King encourages nations to sanction North Korea

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King encourages nations to sanction North Korea


Robert King [KIM CHOON-SIK]

Robert King, the U.S. special envoy for North Korean human rights issues, encouraged countries to follow Washington’s example and take up individual sanctions against Pyongyang for its rights abuses.

“One of the things we did when we issued our unilateral sanctions based on human rights,” he said, “which included [North Korean leader] Kim Jong-un, was to make sure that before we did it we talked with a number of our allies,” including South Korea, Japan and the European Union.

King, who sat down with the Korea JoongAng Daily and JoongAng Ilbo at the U.S. Embassy’s annex building in central Seoul on Thursday, added, “When we issued our unilateral sanctions, we had strong statements of support from a number of other countries.”

While recognizing some countries may face difficulties in ordering individual sanctions because of domestic legislation, he said, “We would encourage anyone to do that and hope … there will be other countries that may be able to follow us.”

In an unprecedented move, Washington in July sanctioned North Korean leader Kim Jong-un for his role in his country’s human rights abuses. The envoy said, “We’ve done this because we think those who are responsible for those human rights abuses should be held to account.”

King kicked off a four-day trip to Seoul on Monday and had discussions on the issue with officials here, including Lee Jung-hoon, ambassador for North Korean human rights, and took part in the Chaillot Forum, hosted by the Korea Institute for National Unification. He was scheduled to depart for Japan later that day.

A landmark report released in February 2014 by the UN Commission of Inquiry on human rights in North Korea concluded that senior members of North Korea’s military regime, including leader Kim, had committed or overseen a broad range of crimes against humanity. It advised the UN Security Council to bring the issue to the International Criminal Court (ICC).

King admitted it was “unlikely” that the UN Security Council would produce a resolution actually referring Kim Jong-un to the ICC in The Hague. But the Security Council, he said, plans to raise the issue of North Korean human rights issues in its agenda this year, as it has in the past two years.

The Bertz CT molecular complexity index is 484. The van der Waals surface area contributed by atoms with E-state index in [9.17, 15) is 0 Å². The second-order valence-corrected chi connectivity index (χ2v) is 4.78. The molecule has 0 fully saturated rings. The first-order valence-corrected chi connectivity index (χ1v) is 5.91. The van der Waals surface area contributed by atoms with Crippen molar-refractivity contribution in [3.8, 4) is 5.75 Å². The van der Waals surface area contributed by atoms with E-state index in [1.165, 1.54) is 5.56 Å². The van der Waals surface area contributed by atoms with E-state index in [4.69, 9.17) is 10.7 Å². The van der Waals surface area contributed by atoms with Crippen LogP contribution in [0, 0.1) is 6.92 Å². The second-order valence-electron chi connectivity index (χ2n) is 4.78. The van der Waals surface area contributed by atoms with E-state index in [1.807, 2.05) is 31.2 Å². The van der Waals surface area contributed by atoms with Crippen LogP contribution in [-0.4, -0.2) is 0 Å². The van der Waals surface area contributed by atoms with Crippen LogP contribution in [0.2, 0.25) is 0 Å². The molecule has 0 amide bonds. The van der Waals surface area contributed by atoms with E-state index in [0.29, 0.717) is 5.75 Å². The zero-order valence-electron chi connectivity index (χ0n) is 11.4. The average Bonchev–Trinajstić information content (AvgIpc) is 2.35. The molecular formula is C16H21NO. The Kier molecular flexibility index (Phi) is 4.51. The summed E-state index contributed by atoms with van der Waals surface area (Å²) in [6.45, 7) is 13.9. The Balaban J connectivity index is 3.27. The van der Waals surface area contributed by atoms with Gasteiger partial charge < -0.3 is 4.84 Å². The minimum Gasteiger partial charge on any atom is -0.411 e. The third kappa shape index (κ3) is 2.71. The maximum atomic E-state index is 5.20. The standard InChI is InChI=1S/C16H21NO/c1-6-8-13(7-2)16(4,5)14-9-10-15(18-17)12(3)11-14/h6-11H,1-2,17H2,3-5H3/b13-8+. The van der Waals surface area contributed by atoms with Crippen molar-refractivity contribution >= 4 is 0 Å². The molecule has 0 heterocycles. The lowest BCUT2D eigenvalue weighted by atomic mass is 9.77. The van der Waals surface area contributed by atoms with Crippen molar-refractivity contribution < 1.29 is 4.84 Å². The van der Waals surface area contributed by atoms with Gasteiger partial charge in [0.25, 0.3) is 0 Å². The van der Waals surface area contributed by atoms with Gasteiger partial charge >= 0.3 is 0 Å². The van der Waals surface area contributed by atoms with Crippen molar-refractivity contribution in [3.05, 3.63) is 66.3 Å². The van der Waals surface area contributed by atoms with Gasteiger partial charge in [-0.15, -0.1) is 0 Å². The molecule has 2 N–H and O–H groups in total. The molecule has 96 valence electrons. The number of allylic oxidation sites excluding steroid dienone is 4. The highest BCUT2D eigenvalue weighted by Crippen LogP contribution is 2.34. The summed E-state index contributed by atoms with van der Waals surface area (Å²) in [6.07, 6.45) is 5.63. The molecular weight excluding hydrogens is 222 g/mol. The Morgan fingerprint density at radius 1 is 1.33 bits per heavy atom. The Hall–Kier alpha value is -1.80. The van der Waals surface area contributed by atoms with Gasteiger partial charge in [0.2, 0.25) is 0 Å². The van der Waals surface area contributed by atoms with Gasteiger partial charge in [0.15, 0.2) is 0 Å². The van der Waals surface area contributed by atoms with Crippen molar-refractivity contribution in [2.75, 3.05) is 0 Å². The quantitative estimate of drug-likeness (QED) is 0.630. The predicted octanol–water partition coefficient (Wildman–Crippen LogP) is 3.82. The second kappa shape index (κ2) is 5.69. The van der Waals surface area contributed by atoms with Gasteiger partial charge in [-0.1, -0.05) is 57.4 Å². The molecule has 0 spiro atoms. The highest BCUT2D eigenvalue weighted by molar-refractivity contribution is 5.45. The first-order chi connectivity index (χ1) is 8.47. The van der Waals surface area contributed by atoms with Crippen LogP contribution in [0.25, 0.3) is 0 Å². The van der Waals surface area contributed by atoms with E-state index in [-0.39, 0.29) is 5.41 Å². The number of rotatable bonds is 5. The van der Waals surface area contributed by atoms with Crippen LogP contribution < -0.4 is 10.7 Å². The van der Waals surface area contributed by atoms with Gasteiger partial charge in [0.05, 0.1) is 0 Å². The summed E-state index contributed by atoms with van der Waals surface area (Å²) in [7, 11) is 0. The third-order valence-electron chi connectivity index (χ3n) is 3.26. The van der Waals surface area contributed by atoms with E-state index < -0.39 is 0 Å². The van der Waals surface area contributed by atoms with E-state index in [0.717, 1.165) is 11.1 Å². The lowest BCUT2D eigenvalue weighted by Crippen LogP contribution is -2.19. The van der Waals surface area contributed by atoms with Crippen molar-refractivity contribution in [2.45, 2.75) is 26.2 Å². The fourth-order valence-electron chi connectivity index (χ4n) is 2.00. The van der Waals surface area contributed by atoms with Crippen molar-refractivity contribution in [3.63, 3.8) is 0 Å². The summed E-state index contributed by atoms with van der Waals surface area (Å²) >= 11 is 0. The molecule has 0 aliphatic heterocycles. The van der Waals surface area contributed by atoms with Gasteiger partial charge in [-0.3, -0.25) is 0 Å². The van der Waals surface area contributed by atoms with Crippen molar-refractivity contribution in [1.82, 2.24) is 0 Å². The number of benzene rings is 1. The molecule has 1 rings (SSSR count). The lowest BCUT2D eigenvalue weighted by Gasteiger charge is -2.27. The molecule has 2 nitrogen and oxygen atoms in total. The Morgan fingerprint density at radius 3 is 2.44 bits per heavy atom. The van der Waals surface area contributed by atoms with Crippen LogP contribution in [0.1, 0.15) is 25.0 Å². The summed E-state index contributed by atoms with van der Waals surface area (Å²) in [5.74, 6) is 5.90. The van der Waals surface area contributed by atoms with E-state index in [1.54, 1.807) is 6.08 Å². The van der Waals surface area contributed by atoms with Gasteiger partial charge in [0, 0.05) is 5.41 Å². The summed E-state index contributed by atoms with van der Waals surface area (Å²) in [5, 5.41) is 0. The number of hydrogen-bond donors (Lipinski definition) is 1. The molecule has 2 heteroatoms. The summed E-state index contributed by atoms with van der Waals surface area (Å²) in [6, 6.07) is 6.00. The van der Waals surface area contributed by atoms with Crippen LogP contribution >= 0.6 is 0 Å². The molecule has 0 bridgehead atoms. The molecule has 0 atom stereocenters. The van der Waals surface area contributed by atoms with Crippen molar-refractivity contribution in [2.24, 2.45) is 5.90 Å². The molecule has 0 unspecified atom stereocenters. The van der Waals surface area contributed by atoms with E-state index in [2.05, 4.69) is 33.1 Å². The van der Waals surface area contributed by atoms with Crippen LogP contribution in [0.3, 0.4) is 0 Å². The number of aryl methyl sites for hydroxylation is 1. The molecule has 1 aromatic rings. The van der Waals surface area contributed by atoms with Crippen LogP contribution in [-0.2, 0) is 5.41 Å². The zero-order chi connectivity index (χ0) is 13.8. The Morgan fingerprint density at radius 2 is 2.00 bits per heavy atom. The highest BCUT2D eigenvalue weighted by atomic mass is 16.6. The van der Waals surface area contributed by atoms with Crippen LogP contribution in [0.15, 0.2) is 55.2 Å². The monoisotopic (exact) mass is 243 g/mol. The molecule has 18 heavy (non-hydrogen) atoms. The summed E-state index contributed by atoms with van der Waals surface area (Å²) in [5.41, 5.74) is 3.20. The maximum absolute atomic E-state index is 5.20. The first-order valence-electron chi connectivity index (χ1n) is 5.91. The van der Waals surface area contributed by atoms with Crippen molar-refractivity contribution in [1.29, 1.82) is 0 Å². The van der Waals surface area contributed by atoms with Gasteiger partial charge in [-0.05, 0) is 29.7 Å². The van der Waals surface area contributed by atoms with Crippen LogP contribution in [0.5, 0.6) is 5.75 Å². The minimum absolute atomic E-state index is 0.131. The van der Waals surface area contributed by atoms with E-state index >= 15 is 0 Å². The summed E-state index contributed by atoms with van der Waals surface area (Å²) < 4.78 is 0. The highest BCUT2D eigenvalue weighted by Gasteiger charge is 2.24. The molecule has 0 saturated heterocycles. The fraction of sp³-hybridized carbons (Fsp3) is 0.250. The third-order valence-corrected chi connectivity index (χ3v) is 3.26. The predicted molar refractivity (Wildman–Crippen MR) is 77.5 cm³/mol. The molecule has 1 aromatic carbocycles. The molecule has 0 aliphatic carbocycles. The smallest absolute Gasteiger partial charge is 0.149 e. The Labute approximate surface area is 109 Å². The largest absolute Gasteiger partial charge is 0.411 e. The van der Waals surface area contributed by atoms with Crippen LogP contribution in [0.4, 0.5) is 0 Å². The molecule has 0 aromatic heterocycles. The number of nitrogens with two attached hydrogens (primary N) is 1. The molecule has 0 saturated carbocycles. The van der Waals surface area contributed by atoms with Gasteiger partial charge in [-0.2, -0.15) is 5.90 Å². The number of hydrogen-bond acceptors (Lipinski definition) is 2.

“The one thing this does is put North Korea in front of the leading security body of the United Nations,” he said. “I was at the last two sessions. Not one country that was a member of the Security Council … defended North Korea.”

He added that Washington is “looking into various ways at how we can increase the flow of information into North Korea,” adding it has “spent considerable amounts of money” on programs such as Voice of America and Radio Free Asia and cooperated with Seoul and other governments to get information into Pyongyang.

King pointed out he started his career in 1970 working for Radio Free Europe, which the United States used to broadcast information into countries like Poland, Hungary, Romania and Bulgaria.

“As we look back at what happened in 1989 and 1990 in Central Europe,” he said, “the availability of information that Radio Free Europe and BBC and other sources provided was extremely important element in terms of creating the conditions that ultimately led to changes that occurred in Central Europe.”

He pointed to a change in China’s strict policy of sending North Korean defectors back to Pyongyang, which goes against the principle of non-refoulement, pointing out, “The Chinese are not playing the role that they did in the past of returning everybody that they captured and making an effort to do that, at least that’s my impression.”

He added, “My sense is if people cross the border and are in the process of going through China to get into Southeast Asia, the Chinese are being less rigid than they used to be in the past.”

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